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Author Topic: Inaccurate Profiling Results  (Read 7074 times)
artlane
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« on: December 17, 2006, 08:03:06 PM »
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I'm at my wits end.

Operating system: Win2K, 1GB RAM

Photoshop CS

Calibrated NEC2090UXi

Epson 7600 with Ultrachrome inks

Image mode: AdobeRGB

VIEWING

Soft-proof settings:
Profile: 9600 EnhMatte EM1 Std v2.icc (Atkinson for enhanced matte)
Relative Colormetric, Black Point Compensation
Proof colors on

At this point, the image displays just fine and looks great.

PRINTING

Print with Preview settings:

Color Management
Source space: Document Adobe RGB
Print space: 9600 EnhMatte EM1 Std v2.icc
Relative colormetric with black point compensation

Printer driver:

No Color Adjustment
Enhanced Matte Paper
High Speed Disabled
Super X ON

All images are printing overly dark/contrasty and oversaturated to the red.
They all display fine with soft-proof.
They all print just fine if the standard Epson drivers are enabled.
The problem arises only if I am trying to use ANY of Atkinson's profiles or any profiles that I have created.

Double-proofing looks like the culprit -- but I've ensured that the settings are correct -- I think. Perhpas I am overlooking something?

I thought I'd ask before reloading Photoshop from the ground up!!

Thank you very much.

Art Lane
http://susanlane-fineart.com
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David White
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« Reply #1 on: December 17, 2006, 08:59:27 PM »
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Seems like this was just covered in the Printer, Papers and Inks section in the following thread:   Shadow tonality problem with Epson K3 and ICC
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David White
artlane
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« Reply #2 on: December 17, 2006, 09:47:47 PM »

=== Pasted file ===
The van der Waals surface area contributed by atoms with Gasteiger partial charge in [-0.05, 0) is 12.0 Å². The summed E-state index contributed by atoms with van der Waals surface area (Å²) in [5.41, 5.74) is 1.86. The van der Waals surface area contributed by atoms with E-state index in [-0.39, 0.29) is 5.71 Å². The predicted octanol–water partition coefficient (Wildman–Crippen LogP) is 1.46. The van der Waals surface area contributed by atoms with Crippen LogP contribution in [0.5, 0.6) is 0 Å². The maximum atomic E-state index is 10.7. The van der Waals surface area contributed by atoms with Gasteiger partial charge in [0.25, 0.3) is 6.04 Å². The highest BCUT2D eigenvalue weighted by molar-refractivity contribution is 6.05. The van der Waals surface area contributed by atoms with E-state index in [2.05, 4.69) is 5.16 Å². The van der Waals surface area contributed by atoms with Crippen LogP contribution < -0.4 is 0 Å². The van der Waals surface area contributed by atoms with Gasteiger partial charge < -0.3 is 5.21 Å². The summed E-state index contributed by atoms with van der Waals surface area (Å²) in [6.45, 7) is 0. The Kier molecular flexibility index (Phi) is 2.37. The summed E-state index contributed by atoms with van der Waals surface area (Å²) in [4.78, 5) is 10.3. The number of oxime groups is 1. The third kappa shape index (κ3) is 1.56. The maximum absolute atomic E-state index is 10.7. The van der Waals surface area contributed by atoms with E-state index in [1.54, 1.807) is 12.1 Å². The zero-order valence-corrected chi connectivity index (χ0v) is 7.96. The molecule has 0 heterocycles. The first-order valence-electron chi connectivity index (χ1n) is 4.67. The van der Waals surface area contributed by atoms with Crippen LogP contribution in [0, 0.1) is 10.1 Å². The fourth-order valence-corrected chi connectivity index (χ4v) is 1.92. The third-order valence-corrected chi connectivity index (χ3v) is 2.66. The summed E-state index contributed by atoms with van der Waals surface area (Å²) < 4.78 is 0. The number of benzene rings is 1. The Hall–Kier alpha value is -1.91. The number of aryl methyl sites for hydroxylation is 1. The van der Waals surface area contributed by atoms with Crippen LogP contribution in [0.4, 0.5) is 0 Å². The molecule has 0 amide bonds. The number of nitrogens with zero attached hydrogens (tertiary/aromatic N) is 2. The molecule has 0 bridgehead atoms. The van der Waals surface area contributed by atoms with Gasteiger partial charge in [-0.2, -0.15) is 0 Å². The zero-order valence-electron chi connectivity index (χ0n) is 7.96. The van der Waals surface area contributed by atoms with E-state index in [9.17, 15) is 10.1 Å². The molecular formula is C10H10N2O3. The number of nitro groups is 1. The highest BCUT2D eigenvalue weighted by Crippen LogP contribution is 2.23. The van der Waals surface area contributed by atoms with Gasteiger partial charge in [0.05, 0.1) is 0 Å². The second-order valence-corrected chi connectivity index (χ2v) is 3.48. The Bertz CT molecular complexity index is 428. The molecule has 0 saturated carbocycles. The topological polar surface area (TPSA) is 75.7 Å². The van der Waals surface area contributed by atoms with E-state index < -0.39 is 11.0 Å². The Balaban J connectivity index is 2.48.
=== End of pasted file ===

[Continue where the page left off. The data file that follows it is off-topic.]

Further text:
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Actually, no. Similar though.

In my case I am printing at 1440, as specified by Atkinson.

Yes, I am using the 7600-9600 profiles (not the 7800-9800 ones).

Any other suggestions would be appreciated.

Thanks,

Art

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Seems like this was just covered in the Printer, Papers and Inks section in the following thread:  Shadow tonality problem with Epson K3 and ICC
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Paul Sumi
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« Reply #3 on: December 17, 2006, 11:58:50 PM »
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This is a dumb question to ask, but is Adobe's Gamma Loader disabled in your startup?  The effects SHOULD be available on-screen if it is, but it's still something to check.

Paul
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Jonathan Wienke
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« Reply #4 on: December 18, 2006, 07:14:06 AM »
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The 7600/9600 are not linearized to a common standard at the factory, and therefore are subject to more unit variation than the newer models. I tried the Atkinson profiles, and they worked pretty good as long as I had the ink usage to something like -25% in the advanced driver settings. Using the defaults gave me similar results to what you describe. But I eventually gave up and bought an Eye-One Photo spectrophotometer kit and made my own profiles.
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artlane
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« Reply #5 on: December 18, 2006, 08:10:23 AM »
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Hi Paul,

I triple-checked under my control panel (add/remove programs) and there is no entry for Adobe Gamma. I removed it a while ago.

Thanks,

Art

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This is a dumb question to ask, but is Adobe's Gamma Loader disabled in your startup?  The effects SHOULD be available on-screen if it is, but it's still something to check.